ModelSchema class works a lot like a form object in Django. You inherit from the base class. Then in a subclass, you indicate what ORM model to serialize. In this case, I’m serializing the
targaryen Person model.
model_fields attribute indicates which of the fields from
Person I’m going to include in the output. In addition to using fields from
Person, you can also add new ones simply by declaring them.
I’ve declared the
full_name attribute and then created a magical little method called
.resolve_full_name(). Ninja automatically looks for static methods that start with
resolve and will use them to populate a field. A
resolve method takes an object as an argument, the thing being serialized, and then it returns the value of the field in question. Here, I’ve created
full_name by combining the name and title of the
Person object into a single string.
That’s why I didn’t include
"title" in the
Now inside of the API endpoint, I declare that I’m returning a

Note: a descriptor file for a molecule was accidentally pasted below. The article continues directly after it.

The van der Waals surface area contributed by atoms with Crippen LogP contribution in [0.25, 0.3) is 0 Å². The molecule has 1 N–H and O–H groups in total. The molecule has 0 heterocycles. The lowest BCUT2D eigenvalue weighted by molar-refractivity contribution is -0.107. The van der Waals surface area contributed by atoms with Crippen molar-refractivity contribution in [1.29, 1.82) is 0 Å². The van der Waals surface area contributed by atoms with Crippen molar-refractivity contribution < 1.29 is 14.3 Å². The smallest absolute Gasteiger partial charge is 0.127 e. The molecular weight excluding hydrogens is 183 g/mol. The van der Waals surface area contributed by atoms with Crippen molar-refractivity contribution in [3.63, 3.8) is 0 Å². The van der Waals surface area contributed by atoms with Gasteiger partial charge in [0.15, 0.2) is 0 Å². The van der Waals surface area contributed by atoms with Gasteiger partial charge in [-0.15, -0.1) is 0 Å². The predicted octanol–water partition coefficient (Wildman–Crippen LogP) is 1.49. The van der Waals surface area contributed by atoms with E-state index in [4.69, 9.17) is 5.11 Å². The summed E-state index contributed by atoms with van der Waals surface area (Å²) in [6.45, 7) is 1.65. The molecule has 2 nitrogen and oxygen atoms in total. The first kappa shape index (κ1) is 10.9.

PersonOut as a response, then return a
Person object. Ninja takes the
Person ORM object, uses the
PersonOut ModelSchema and serializes it all into JSON. Note that what I’ve done here isn’t the best coding practice.
05:37 If an ID is given that doesn’t correspond to a person, you’ll get a 500 error. Better practice is to kick out a 404, but I’ll show you that later. Let’s take a look at the call …
05:59 and there you go. One serialized Stormborn lady, which of course I had created in the database earlier using the admin.
If you want to take advantage of the serialization feature, but you’re not in a view, you can get at it directly from the
Let me show you an example copied from Django’s REPL. I got there by running the
manage shell command, imported a
Person, then import the corresponding schema.
Now I’ll query a
Person from a previously loaded fixture, and then I use the